This paper is a nice start. First some fun facts. The external surfaces of the body (that includes the gut, by the way, as we are a funny tube within a tube) are populated with microbes. So populated, in fact, that 90% of the cells that make up the roving bacteria party + human host are the commensal microbiome. Yup. 90% of you (by cell number) is them. Most of these colonizers and symbiotes live in the intestine, especially the large intestine. In the Matrix world of commensal species, the large intestine is Zion.
Here's the crazy thing - we know very little about these species. Mostly because the vast majority seem to be absolutely dependent upon us (as we turn out to be symbiotically dependent on them). They can't be cultured without the host in a lab. They need a living working gut, where they flourish, but are difficult to study. That means we didn't have the capability even to catalog the species of gut bacteria until we could practically and relatively cheaply sequence DNA in large amounts, so not until the last 7 years or so.
The beasties live in a "largely stable climax community" in our guts as the result of natural selection for species best adapted to our habits and personal nooks and crannies. Fortunately, the beastie community is pretty resilient, but factors such as a change in diet and antibiotics will obviously transiently affect the population. In addition, exposure to stress also changes the population of beasties, the details of which were more clearly elucidated by the work in this paper.
The beasties do all sorts of nice things for us, really. They make vitamin K, several B vitamins, and eat up carcinogens and other nasties. Their health and composition are definitely related to the pathology of obesity and of diabetes (at least in mice). And, not surprisingly, these bacteria impact the immune system.
Germ-free animals raised in sterile environments without commensal microbiota have a different sort of intestinal immune system, with a lower amount of intestinal antibodies and fewer immune cells. Colonizing these sterile mice will result in normalization of the gut immune system. Alterations in the intestinal microbiota has been linked to asthma in animals and humans, suggesting that the beasties modulate adaptive and innate immunity.
Y'all might remember that some of those cytokines and immune system chemicals that are produced in the process of inflammation are known to be elevated in the case of depressive disorders. Chemicals with names like IL-6, TNF alpha, and interferon gamma. IFNgamma is known to actually cause depression. Who cares? Well, translocation of gut bacteria through the gut lining into the comparatively sterile body interior results in a systemic increase in IL-6 and the other cytokines. We talked about that a little bit in relation to depression and chronic fatigue in posts a few weeks ago. Psychological stress in humans, such as caring for a sick relative or chronic work stress, also is associated with elevated cytokines IL-6 and TNF alpha. So the question asked by these researchers (and subsequently answered) is - does psychologic stress change the microbiota population, and is that related to a cytokine change within the body?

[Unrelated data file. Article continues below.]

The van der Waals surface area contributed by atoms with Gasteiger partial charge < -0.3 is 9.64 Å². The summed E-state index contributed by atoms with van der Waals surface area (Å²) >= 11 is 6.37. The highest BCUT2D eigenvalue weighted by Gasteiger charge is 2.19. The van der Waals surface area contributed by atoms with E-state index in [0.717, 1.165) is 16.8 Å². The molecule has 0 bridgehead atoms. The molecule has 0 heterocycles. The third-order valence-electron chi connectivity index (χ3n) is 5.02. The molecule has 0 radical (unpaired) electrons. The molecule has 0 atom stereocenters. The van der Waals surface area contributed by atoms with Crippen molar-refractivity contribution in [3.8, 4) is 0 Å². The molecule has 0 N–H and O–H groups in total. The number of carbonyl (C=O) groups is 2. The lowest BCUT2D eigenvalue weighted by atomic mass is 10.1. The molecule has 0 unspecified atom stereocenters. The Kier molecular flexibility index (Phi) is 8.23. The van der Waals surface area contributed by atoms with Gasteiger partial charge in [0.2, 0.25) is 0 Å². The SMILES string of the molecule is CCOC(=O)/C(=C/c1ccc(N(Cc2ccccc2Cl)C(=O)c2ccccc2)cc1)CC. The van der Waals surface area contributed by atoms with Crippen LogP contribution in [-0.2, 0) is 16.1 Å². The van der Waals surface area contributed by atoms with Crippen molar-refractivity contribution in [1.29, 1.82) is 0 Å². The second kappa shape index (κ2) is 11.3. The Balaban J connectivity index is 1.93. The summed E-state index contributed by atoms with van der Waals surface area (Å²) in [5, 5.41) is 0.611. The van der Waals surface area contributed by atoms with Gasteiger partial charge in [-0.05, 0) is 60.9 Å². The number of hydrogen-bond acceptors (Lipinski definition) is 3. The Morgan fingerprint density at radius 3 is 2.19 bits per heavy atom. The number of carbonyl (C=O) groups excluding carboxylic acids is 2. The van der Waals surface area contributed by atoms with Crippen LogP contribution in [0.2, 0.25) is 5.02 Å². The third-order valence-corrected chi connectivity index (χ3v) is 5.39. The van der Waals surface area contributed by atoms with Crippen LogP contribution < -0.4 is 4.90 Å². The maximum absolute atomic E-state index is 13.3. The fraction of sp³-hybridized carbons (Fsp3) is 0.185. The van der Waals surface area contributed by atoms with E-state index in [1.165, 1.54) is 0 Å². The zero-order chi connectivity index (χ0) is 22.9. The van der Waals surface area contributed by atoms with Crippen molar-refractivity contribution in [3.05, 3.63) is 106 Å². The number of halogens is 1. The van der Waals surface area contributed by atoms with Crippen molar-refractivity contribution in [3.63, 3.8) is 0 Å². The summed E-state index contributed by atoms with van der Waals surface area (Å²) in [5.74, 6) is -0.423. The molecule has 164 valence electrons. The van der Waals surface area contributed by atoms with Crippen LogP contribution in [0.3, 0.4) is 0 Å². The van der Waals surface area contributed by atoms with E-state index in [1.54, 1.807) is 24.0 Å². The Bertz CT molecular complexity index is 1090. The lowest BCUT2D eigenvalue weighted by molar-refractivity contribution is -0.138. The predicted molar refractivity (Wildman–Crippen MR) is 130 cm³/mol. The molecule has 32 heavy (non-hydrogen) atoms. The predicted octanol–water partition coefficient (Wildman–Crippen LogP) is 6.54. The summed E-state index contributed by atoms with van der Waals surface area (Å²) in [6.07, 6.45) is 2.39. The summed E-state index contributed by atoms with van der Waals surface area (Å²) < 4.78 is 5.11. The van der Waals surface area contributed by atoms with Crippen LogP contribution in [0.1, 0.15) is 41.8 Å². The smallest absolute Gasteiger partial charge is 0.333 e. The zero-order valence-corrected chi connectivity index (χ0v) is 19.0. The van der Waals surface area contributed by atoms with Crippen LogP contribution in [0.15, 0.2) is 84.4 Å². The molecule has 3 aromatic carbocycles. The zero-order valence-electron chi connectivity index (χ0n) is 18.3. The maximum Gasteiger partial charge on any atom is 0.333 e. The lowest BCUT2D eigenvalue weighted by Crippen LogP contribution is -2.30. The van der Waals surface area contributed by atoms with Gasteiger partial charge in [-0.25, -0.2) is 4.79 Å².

The experiment itself was complex and consisted of several different arms, and many mice made the ultimate sacrifice (along with their gazillion commensal microbiota). In short, some mice were mostly left alone, others were given antibiotics and stress, others just exposed to mean "aggressive mice," others were restrained, and others given antibiotics and restrained...
So what happened to the microbiota and the levels of cytokines in these various experiments? Well, the mice exposed to stress had definite changes in internal beastie populations. In general, exposure to stress (the mean mouse, or restraint) led to "a reduction in microbial diversity and richness." In addition, exposure to the stressor led to a significant increase in IL-6 levels. Interestingly, the specific genus of the population of microbiota were significantly related to the generation of IL-6. TNF-alpha and INFgamma were also increased in stressed mice, but not significantly.
In the antibiotic-treated mice (with a pummeled microbiota), the IL-6 did not increase in response to stress. Antibiotics reduced the amount of bacteria about 100-fold, so while it didn't eliminate the commensal bacteria by any extent, it made a good dent in the population.
Taken together, these results tell us that stress affects our gut bacteria, which affect our immune system and cytokines. We know those increases are related to changes in psychological states.
The editorial quote of note:
The strength of implementing a truly integrative systems approach when studying stress physiology has never been clearer than in the work by Michael Bailey and his colleagues in this issue of the journal. These scientists investigated the impact of stressor exposure on multiple physiologic symptoms, including the intestinal microbiota and the immune system. These data reveal dynamic interaction between these systems when orchestrating the innate immunological stress response.
So yes, they control your brain. To some extent. Best keep the beasties happy. Kefir and sauerkraut anyone?